With the announcement of vSphere 5, and more importantly it seems, with the change in the way that enterprise licenses are sold and managed, there has been a lot of talk (here and elsewhere) about how the cost of virtualizing, especially in a dense fashion got more expensive. I won’t bore you with a rehash here, because all my readers are brilliant and can use a calculator, but there’s one thread that’s been lost in all of the noise that I want to dig into here: what about service providers?
Since the service providers use a different licensing model from the enterprise-based ELA and socket-licensing model, it was expected that there would be changes for them as well. Speculation ranged all over the board as to what the changes would be, but after getting my briefing from VMware I’m happy to announce that it’s better than I could have imagined. Seriously. Sound interesting? Put simply, VMware is making the overall value proposition so enticing to Service Providers that it’s going to be hard to ignore. The barrier to entry for creating a business model has always been first, the cost of the hardware and second, the cost of the licensing. Both barriers are falling rapidly, and the new VSPP details show that clearly.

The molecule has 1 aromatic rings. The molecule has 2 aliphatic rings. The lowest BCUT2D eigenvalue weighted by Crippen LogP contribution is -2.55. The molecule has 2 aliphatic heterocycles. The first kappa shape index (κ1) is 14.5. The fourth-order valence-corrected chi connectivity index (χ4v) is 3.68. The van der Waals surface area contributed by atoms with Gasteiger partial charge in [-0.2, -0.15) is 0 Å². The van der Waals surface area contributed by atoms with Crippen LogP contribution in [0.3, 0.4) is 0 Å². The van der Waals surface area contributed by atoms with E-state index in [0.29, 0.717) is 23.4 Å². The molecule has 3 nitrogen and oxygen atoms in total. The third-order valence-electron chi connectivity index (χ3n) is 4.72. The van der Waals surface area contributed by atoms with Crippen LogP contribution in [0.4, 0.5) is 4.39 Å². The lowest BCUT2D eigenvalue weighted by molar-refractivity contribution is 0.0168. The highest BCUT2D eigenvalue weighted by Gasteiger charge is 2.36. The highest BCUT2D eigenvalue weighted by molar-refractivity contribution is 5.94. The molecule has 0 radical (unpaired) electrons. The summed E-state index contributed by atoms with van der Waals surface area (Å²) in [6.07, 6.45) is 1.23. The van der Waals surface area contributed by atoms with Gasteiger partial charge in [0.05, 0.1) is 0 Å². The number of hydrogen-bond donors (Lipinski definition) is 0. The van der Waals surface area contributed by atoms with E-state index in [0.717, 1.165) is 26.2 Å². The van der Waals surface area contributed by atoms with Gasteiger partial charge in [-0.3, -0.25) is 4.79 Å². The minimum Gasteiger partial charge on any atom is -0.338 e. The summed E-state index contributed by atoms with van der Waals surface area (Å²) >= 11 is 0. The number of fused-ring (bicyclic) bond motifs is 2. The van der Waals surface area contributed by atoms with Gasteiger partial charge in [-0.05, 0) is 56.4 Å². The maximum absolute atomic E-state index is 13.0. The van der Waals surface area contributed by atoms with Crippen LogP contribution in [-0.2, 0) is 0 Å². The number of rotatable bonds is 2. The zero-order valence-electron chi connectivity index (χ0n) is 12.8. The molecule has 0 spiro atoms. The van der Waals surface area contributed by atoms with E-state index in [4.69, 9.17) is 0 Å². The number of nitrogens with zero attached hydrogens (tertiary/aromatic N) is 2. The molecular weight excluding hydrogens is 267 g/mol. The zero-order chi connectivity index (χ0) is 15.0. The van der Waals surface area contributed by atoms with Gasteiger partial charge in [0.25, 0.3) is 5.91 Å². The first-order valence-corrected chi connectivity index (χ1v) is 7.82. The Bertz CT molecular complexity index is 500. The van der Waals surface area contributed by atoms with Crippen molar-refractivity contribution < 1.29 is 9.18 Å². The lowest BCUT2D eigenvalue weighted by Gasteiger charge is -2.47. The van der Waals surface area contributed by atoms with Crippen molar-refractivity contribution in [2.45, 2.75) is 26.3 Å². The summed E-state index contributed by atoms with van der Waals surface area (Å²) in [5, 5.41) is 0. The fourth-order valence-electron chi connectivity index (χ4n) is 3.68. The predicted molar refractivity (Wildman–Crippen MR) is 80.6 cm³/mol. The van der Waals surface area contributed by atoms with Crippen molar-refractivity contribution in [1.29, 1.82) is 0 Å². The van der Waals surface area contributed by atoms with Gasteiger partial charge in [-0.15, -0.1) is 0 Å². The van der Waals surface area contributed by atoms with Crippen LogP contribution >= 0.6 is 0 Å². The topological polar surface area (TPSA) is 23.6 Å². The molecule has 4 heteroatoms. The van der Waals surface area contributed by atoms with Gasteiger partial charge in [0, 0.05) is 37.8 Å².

(Note: All of these scenarios use the “new” vSphere5 licensing rolled out on 8/3/2011 with the increased vRAM entitlements.)
As some background, I have a long and (sometimes) glorious history with the VSPP program. I worked for a VMware vCloud partner for years, and got to see the good, bad and ugly of the evolution of that program, along with the joys and heartaches of building a business around it. All of you reading this who work for service providers are probably nodding your head right now… With VCE, I’ve seen the ups and downs from the other side of the table as well. The goal of the program, much like the Microsoft SPLA, was always laudable: create a way for SPs to “lease” licenses on-demand and provide those to their customers. With each change to the program, VMware tried (I’ll give them credit) to identify more and more with their SP customers, and starting in late 2010 it seems like the feedback they were getting from customers started to sink in.